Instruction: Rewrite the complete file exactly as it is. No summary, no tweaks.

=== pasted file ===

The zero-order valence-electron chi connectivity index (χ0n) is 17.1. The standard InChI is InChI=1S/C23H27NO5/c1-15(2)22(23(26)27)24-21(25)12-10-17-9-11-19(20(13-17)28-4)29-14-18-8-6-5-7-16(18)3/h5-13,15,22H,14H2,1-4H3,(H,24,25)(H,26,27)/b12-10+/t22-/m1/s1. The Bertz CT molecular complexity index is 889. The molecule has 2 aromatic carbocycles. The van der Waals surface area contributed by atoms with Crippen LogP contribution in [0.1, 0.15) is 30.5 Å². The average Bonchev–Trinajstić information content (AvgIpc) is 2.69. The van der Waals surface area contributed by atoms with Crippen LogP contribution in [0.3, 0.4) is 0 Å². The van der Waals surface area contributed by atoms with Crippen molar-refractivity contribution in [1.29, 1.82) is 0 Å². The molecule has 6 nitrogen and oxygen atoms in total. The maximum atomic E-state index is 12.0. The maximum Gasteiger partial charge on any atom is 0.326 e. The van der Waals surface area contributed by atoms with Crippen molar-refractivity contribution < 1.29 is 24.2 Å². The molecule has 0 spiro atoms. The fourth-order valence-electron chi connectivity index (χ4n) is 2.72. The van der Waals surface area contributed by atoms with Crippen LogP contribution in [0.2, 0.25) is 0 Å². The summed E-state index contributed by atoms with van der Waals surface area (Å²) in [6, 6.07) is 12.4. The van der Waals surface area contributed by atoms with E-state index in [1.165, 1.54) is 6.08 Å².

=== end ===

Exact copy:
The zero-order valence-electron chi connectivity index (χ0n) is 17.1. The standard InChI is InChI=1S/C23H27NO5/c1-15(2)22(23(26)27)24-21(25)12-10-17-9-11-19(20(13-17)28-4)29-14-18-8-6-5-7-16(18)3/h5-13,15,22H,14H2,1-4H3,(H,24,25)(H,26,27)/b12-10+/t22-/m1/s1. The Bertz CT molecular complexity index is 889. The molecule has 2 aromatic carbocycles. The van der Waals surface area contributed by atoms with Crippen LogP contribution in [0.1, 0.15) is 30.5 Å². The average Bonchev–Trinajstić information content (AvgIpc) is 2.69. The van der Waals surface area contributed by atoms with Crippen LogP contribution in [0.3, 0.4) is 0 Å². The van der Waals surface area contributed by atoms with Crippen molar-refractivity contribution in [1.29, 1.82) is 0 Å². The molecule has 6 nitrogen and oxygen atoms in total. The maximum atomic E-state index is 12.0. The maximum Gasteiger partial charge on any atom is 0.326 e. The van der Waals surface area contributed by atoms with Crippen molar-refractivity contribution < 1.29 is 24.2 Å². The molecule has 0 spiro atoms. The fourth-order valence-electron chi connectivity index (χ4n) is 2.72. The van der Waals surface area contributed by atoms with Crippen LogP contribution in [0.2, 0.25) is 0 Å². The summed E-state index contributed by atoms with van der Waals surface area (Å²) in [6, 6.07) is 12.4. The van der Waals surface area contributed by atoms with E-state index in [1.165, 1.54) is 6.08 Å².